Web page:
Family members' unique perspectives of the family: Examining their scope, size, and relations to individual adjustment

Justin Jager, Marc H. Bornstein, Diane L. Putnick, Charlene Hendricks

Research output: Contribution to journalArticlepeer-review

31 Scopus citations


Using the McMaster Family Assessment Device (Epstein, Baldwin, & Bishop, 1983) and incorporating the perspectives of adolescent, mother, and father, this study examined each family member's "unique perspective" or nonshared, idiosyncratic view of the family. We used a modified multitrait-multimethod confirmatory factor analysis that (a) isolated for each family member's 6 reports of family dysfunction the nonshared variance (a combination of variance idiosyncratic to the individual and measurement error) from variance shared by 1 or more family members and (b) extracted common variance across each family member's set of nonshared variances. The sample included 128 families from a U.S. East Coast metropolitan area. Each family member's unique perspective generalized across his or her different reports of family dysfunction and accounted for a sizable proportion of his or her own variance in reports of family dysfunction. In addition, after holding level of dysfunction constant across families and controlling for a family's shared variance (agreement regarding family dysfunction), each family member's unique perspective was associated with his or her own adjustment. Future applications and competing alternatives for what these "unique perspectives" reflect about the family are discussed.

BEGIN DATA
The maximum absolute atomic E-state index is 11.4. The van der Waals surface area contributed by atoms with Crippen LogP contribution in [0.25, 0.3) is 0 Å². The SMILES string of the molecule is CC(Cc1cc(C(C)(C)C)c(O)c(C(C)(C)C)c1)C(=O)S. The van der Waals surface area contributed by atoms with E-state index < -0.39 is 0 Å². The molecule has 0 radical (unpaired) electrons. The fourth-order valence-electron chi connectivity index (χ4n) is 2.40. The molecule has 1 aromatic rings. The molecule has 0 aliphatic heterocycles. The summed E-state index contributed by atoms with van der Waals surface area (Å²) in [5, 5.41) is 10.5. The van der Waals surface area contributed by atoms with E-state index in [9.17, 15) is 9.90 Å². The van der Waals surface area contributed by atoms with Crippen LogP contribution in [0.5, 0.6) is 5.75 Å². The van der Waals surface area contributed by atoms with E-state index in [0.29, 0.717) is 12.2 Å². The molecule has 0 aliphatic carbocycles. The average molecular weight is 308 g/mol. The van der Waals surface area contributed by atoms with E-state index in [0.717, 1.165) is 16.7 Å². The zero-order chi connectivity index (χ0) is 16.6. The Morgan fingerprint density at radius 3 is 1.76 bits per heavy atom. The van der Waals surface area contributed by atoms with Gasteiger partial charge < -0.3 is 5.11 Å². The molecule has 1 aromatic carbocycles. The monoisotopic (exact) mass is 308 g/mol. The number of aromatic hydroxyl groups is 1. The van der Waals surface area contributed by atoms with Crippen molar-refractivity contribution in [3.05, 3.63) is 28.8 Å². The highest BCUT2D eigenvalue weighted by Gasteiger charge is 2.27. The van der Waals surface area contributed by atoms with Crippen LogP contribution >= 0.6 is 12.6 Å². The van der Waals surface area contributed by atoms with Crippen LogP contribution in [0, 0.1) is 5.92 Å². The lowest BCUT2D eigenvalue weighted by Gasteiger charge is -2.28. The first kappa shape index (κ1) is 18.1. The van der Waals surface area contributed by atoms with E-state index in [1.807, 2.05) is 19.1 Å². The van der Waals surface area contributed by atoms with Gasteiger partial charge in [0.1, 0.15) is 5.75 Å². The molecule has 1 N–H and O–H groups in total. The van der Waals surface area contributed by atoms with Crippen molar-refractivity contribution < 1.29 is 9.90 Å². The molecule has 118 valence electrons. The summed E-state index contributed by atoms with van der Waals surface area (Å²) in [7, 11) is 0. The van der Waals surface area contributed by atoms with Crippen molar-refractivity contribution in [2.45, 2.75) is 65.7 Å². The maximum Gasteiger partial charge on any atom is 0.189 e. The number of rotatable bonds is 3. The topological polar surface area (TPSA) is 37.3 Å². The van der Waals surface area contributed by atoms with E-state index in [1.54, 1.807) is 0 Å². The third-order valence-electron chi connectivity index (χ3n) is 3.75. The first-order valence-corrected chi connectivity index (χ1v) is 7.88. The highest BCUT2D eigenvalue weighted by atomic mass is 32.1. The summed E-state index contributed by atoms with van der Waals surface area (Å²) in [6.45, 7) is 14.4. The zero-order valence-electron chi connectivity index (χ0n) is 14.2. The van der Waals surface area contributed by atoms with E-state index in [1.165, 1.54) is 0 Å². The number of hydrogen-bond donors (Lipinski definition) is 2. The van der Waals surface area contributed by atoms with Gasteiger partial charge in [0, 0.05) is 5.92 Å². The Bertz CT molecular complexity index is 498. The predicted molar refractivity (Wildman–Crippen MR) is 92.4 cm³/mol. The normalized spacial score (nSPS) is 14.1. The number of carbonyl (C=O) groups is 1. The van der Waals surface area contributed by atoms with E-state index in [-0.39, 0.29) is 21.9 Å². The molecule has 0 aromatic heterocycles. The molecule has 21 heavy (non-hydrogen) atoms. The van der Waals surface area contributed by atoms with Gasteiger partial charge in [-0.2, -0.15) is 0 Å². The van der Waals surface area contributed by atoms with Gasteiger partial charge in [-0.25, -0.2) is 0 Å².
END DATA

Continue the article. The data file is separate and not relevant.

Original languageEnglish (US)
Pages (from-to)400-410
Number of pages11
JournalJournal of Family Psychology
Issue number3
StatePublished - Jun 2012
Externally publishedYes


  • Adolescence
  • Family system
  • Multiple perspectives
  • Multitrait-multimethod
  • Unique perspectives

ASJC Scopus subject areas

  • Psychology(all)


Dive into the research topics of 'Family members' unique perspectives of the family: Examining their scope, size, and relations to individual adjustment'. Together they form a unique fingerprint.

Cite this